Julien Schnabel, What once denoted chaos is now a matter of record (nineteen eighty one). Image courtesy of Christie’s.

Schnabel stopped doing the plate paintings in 1988, with the exception of the occasional portrait of friends, according to his son, art dealer Vito Schnabel. By this time, he had created a total of around 50, a number that may seem small considering their importance in the artist’s mythology.

The paintings fell out of favor when the market collapsed in the early 1990s, and as the contemporary art market rebounded in the early 2000s, the average price for a work in the series hovered between 200 $ 000 and $ 350,000, according to the Artnet price database.

After more than two decades of inconsistent demand, interest resumed around 2013. In two successive years of May sales, the paintings on plates set new records for the artist. Schnabel’s dealer Pace Gallery began pushing for a return tour after returning to the gallery in 2016 (he had had a more informal relationship with Gagosian since 2002).

Today, Schnabel’s plate paintings are an example of a body of work that occupies a significant place in cultural consciousness and carries the support of enough influential and deep-pocketed collectors to ensure that it will not be left over. Eight of the artist’s top 10 auction prices are for paintings on plates, though only one was set last year.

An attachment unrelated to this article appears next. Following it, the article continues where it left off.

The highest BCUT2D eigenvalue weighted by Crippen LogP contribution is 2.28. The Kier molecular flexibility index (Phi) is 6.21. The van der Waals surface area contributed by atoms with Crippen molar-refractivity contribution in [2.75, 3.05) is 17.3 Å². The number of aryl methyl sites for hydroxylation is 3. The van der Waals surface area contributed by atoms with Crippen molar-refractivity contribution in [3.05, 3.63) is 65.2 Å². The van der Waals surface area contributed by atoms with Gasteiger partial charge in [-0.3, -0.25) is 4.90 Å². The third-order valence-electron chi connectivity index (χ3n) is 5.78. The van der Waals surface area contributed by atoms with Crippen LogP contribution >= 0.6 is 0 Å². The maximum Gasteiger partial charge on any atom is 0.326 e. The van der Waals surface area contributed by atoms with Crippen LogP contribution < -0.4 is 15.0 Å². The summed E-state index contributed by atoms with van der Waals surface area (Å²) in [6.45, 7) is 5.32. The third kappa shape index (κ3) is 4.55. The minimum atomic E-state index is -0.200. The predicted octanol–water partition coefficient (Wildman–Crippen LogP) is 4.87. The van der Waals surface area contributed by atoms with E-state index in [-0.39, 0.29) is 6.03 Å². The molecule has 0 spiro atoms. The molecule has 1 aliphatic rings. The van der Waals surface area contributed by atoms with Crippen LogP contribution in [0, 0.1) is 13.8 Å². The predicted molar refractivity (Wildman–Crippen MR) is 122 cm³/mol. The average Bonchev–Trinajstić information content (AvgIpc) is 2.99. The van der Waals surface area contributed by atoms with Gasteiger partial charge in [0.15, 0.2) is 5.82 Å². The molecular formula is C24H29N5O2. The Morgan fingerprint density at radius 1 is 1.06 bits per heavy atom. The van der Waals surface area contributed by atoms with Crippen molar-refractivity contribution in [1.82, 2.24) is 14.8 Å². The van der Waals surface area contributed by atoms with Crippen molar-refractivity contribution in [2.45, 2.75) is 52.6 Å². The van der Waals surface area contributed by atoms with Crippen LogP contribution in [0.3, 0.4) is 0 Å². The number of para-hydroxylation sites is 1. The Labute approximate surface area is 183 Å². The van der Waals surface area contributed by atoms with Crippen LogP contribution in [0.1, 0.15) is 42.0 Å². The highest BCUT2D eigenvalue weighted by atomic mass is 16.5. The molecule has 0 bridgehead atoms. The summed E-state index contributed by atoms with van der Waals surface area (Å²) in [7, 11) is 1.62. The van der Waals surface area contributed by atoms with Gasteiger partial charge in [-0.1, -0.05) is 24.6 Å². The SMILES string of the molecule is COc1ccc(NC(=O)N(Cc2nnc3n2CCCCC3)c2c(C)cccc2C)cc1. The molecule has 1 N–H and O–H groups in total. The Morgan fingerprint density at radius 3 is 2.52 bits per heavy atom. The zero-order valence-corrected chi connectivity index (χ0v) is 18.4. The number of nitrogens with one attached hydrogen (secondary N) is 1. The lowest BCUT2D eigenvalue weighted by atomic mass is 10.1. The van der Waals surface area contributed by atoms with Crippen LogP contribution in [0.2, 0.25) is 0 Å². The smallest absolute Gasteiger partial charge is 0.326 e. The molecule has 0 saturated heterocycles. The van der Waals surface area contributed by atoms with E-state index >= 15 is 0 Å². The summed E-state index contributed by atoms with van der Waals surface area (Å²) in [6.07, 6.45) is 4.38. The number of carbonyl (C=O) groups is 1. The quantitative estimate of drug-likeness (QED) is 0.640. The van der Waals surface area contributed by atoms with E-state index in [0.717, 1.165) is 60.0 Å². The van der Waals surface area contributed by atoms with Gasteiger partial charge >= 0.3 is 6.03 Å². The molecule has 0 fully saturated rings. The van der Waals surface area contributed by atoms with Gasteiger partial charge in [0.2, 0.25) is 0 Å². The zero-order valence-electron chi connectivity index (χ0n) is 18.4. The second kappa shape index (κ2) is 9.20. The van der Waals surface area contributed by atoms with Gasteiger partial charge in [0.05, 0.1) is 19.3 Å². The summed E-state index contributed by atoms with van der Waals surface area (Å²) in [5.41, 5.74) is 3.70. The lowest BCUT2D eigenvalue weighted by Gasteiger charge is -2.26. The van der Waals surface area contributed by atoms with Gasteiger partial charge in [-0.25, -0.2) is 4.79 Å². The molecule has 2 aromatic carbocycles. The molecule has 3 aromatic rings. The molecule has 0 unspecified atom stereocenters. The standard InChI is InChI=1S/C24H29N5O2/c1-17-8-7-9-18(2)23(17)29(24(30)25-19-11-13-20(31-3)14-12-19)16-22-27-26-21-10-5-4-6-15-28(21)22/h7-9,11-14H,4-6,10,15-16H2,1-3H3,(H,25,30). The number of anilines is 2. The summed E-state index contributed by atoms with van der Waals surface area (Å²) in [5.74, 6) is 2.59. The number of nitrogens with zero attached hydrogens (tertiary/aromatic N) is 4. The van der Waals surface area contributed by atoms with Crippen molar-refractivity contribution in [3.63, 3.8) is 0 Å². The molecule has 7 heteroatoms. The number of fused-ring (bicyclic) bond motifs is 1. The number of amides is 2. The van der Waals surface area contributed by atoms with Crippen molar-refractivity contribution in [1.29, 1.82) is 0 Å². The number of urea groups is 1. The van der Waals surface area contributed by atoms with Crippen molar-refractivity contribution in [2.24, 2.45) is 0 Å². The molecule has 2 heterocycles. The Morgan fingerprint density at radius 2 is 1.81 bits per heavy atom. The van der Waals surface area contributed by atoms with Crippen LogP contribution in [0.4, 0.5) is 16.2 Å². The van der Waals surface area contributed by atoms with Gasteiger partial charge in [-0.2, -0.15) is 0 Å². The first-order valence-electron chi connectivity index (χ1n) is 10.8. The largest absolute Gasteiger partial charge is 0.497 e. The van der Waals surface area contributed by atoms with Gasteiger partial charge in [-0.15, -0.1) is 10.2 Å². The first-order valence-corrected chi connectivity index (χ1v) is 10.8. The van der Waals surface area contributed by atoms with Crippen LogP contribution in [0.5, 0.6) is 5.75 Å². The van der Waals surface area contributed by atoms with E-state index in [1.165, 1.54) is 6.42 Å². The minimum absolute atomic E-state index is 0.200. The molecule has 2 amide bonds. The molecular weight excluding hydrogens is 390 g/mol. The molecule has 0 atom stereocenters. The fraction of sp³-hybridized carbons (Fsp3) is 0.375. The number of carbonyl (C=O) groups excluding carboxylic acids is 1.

Julian Schnabel and Vito Schnabel at the LongHouse Reserve Summer Benefit on July 20, 2019 in East Hampton, New York. (Photo by Sonia Moskowitz / Getty Images)

Schnabel’s auction record is not held by a plate painting, but by an oil and cowhide on velvet work, Ethnic type # 14 (1984), which sold for $ 1.4 million at Christie’s in 2017, doubling its high estimate of $ 700,000. The second highest auction price, a plaque painting from the later series ‘Van Gogh roses in Arles’, sold for $ 1.2 million at a Sotheby’s Day sale in 2018.

More recently, Taiwanese singer and taste maker Jay Chou included a pink plaque painting created just this year in a sale he hosted for Sotheby’s, suggesting the work may gain international appeal. Victory after S-chanf VI (2021) sold for $ 927,000 in Hong Kong in June, breaking its high estimate of $ 193,230.

Some of the relatively modest auction prices may also reflect the offer. Vito Schnabel estimates that around half of the original plate paintings from the 1970s and 1980s remain in the museums, institutions and foundations that originally acquired them. In the private market, he says, they were sold at prices well above those at auction, and ranging from $ 3 million to $ 6 million.